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This article originally appeared in Becker’s Hospital Review on July 9, 2018.
Use of mobile devices by nurses is increasingly prevalent in hospitals and health systems. According to a 2018 survey, 72 percent of respondents reported using a program that provides nurses with devices.
Smartphones enhance speed of care by providing nurses and other clinical staff with the convenience of always-available communication tools and clinical applications. Connected nurses more easily communicate and collaborate on patient-centered care with care team members. The benefits of nurse mobility are numerous.
However, mobile devices for nurses must be rigorously tested and validated. Evaluating mobile devices is a process that should not be rushed. The consequences of purchasing the wrong device and not testing usage in real-life scenarios for thousands of nurses can be disastrous—both financially and in terms of communication breakdowns.
I am constantly surprised by how many health systems have deployed nurse mobility devices only to have them end up unused in a drawer. Getting it right can launch an integrated delivery network to the forefront of digitized care team collaboration.
This article lays out best practices and a 10-point checklist to consider when planning and implementing a mobile device strategy for nursing teams.
- Consider the usability of the device. First and foremost, make sure the devices you put into your users’ hands are well received. Form factor, battery life and performance all play into user acceptance of the devices. Shortcomings in any of these categories will have a negative impact on adoption.
- Verify the compatibility between the device and your user applications. While the most obvious application to consider is the mobile app for your EHR, it isn’t the only application you should test. Be sure to create an application inventory on a role-by-role basis—a helpful guide to your app testing.
- Consider the durability of the device. Review the durability in three key areas. First, how rugged the device is from a drop perspective. Ideally you should consider devices that pass repeated four-foot drops. Second, how well the device can tolerate liquids. Users don’t control when and where they inadvertently drop devices, and at some point one will end up in a sink or toilet. Finally, how well the device handles the common sanitization agents used by your facility. Good infection control practices include regular disinfection of the devices—make sure they won’t disintegrate as a result.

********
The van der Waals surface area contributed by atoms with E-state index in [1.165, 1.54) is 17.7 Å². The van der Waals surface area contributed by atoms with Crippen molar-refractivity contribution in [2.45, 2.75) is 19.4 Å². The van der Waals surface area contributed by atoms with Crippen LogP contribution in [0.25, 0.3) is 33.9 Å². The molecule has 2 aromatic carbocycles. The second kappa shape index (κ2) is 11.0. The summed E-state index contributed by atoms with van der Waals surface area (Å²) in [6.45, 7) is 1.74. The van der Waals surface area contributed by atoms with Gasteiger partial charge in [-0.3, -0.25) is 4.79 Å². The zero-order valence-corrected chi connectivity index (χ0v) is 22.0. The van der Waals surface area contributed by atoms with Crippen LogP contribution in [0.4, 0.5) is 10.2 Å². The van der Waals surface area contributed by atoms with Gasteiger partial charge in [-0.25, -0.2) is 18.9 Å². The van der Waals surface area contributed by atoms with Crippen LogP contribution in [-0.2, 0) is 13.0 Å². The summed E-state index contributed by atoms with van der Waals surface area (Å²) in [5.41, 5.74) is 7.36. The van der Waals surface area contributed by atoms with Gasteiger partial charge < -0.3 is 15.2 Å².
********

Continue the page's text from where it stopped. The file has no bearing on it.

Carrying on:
- Test the reliability of the device on your wireless network. Not all devices seamlessly transition between wireless access points when the user walks through a hospital. As hospitals have added more access points to improve coverage, devices interact with more access points, which increases the frequency of network issues on the device. This instability is one of the most common contributors to device failures.
- Validate the voice quality of the device. In most cases, the device is used primarily as a phone. Test the voice quality of the device when paired up with your wireless network and PBX. If it can’t be a good phone, then the rest doesn’t matter.
- Ensure your device will support a secure operating system. Pay attention to the operating system shipped with the device, as well as future plans during the course of the device’s lifecycle in your organization. Specifically, make sure the device will always have the ability to run an operating system that continues to receive security patches from the vendor. Guard against an end-of-life operating system.
- Purchase during the first half of the device lifecycle. In short, make sure the devices you deploy have enough horsepower to last at least three years. Purchasing devices early in the lifecycle will help maximize usable life. If you purchase too late in the lifecycle, users will complain about performance long before you plan to retire the devices.
- Plan for organizational change required for device deployment. Change is hard and it’s human nature to resist change. Make sure you consider your training program, how you will overcommunicate with end users, and who can become your “change champions” to help evangelize for the change.
- Consider the manageability of the devices. Use a mobile device management (MDM) solution to deploy and manage your devices. If you don’t currently have an MDM, bundle that decision in with the device selection. Do not try to deploy devices enterprise wide without an MDM.Pilot the device in real-world situations. Your device evaluation needs to go beyond hands-on sessions in conference or training rooms. These environments can help narrow your devices down to a short list, but they do not represent the environment in which your users will use the devices. After all, most clinical users move all over the unit, if not the entire hospital. Plan to have users in various roles use the devices in their everyday workflows. This is the best way to identify the strengths and weaknesses of the device in your environment.
Getting your mobile device strategy right is crucial. Informed leaders will make sure nursing professionals are part of a thoughtful, rigorous and structured process. Before making a purchase, ensure the device you choose meets the needs of your nursing team.